Typically, when tools are run into the well bore, a mandrel is held in the run-in-hole position by interaction of a lug with a J-slot. To move the tool out of the run-in-hole position generally involves the application of torque and longitudinal force. Such an arrangement can be problematic in offshore or highly deviated sections of a well bore, where dragging forces on the tool string may create difficulty in estimating the proper torque to apply at the surface to obtain the desirable torque at the J-slot. A continuous J-slot wraps all the way around the mandrel and typically has two lugs, so that the direction of torque applied need not be reversed in order to actuate. Rather, the tool may simply be picked up and put back down to cycle.

A problem may arise when running such a tool into an offshore or highly deviated well bore. Dragging of the tool string on the well bore may cause the mandrel move relatively upwardly and rotate with respect to the drag block assembly sufficiently to result in premature actuation of the J-slot assembly. If such premature actuation occurs, subsequent downward load on the tool string may rupture the tool elements, or the tool elements may be damaged by dragging along the well bore. In addition, premature actuation may result in the tool string jamming in the well bore.

SUMMARY

The present invention relates to locking apparatus for downhole tools, and more particularly, to a pressure activated locking slot assembly.

In one embodiment of the present invention a locking slot assembly comprises: a slot; a lug configured to move within the slot; and a lock configured to prevent the lug from moving within the slot until a triggering event occurs; wherein the lock is further configured to allow the lug to move within the slot after the triggering event has occurred, so long as a predetermined condition is maintained. The triggering event may be the application of a predetermined pressure, and the predetermined condition may be a minimum pressure.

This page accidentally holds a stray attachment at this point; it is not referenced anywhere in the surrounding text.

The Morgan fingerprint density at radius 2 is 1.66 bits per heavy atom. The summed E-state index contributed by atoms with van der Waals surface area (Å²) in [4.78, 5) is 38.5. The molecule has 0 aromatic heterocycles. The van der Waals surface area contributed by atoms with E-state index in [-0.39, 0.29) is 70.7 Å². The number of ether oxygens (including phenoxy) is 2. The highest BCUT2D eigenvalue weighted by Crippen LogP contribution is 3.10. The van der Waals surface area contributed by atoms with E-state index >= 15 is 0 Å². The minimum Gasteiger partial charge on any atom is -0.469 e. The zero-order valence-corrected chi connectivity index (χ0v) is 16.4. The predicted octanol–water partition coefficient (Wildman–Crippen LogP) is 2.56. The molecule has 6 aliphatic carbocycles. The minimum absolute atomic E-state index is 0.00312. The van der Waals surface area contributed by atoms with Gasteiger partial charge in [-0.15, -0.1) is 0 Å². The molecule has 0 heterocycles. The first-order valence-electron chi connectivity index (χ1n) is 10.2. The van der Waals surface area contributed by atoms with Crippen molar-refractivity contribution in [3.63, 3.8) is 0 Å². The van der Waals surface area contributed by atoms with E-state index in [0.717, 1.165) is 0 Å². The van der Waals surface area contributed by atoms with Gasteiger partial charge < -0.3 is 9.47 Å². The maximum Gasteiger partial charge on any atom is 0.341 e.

In another embodiment of the present invention a downhole tool assembly comprises: a sleeve having a slot; a lug rotator ring configured to move axially relative to the sleeve, the rotator ring having a lug configured to move within the slot; and a lock configured to prevent the lug from moving within the slot until a predetermined pressure is applied; and wherein the lock is further configured to allow the lug to move within the slot after the predetermined pressure has been applied, so long as a minimum pressure is maintained.

In yet another embodiment of the present invention a method of activating a downhole tool assembly comprises: providing a downhole tool assembly in a well bore; applying a predetermined pressure to the downhole tool assembly; and moving the downhole tool assembly upward; wherein the downhole tool assembly comprises a sleeve having a slot, a lug rotator ring configured to move axially relative to the sleeve, the rotator ring having a lug configured to move within the slot, and a lock configured to prevent the lug from moving within the slot until a predetermined pressure is applied.

BRIEF DESCRIPTION OF THE DRAWINGS

FIG. 1A is a side cross-sectional view showing one embodiment according to the present invention.

FIG. 1B is a side cross-sectional view of the embodiment illustrated in FIG. 1A, showing an unlocked position.

FIG. 2A is a side cross-sectional view showing another embodiment according to the present invention.